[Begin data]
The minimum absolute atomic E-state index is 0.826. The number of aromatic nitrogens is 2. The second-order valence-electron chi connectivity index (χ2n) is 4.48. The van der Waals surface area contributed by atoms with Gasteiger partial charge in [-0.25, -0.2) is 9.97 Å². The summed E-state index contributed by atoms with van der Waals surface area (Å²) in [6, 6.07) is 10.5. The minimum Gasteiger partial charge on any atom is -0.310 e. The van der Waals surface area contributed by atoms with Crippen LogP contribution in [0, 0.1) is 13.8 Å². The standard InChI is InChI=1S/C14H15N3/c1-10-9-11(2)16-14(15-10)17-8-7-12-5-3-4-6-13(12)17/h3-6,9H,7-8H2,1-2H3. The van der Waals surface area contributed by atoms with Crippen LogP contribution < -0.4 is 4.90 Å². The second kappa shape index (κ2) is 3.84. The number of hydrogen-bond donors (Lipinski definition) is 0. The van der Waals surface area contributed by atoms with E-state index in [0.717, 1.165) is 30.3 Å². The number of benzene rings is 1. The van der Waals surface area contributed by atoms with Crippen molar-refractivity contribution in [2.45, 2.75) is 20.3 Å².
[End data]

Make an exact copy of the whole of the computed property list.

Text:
The minimum absolute atomic E-state index is 0.826. The number of aromatic nitrogens is 2. The second-order valence-electron chi connectivity index (χ2n) is 4.48. The van der Waals surface area contributed by atoms with Gasteiger partial charge in [-0.25, -0.2) is 9.97 Å². The summed E-state index contributed by atoms with van der Waals surface area (Å²) in [6, 6.07) is 10.5. The minimum Gasteiger partial charge on any atom is -0.310 e. The van der Waals surface area contributed by atoms with Crippen LogP contribution in [0, 0.1) is 13.8 Å². The standard InChI is InChI=1S/C14H15N3/c1-10-9-11(2)16-14(15-10)17-8-7-12-5-3-4-6-13(12)17/h3-6,9H,7-8H2,1-2H3. The van der Waals surface area contributed by atoms with Crippen LogP contribution < -0.4 is 4.90 Å². The second kappa shape index (κ2) is 3.84. The number of hydrogen-bond donors (Lipinski definition) is 0. The van der Waals surface area contributed by atoms with E-state index in [0.717, 1.165) is 30.3 Å². The number of benzene rings is 1. The van der Waals surface area contributed by atoms with Crippen molar-refractivity contribution in [2.45, 2.75) is 20.3 Å².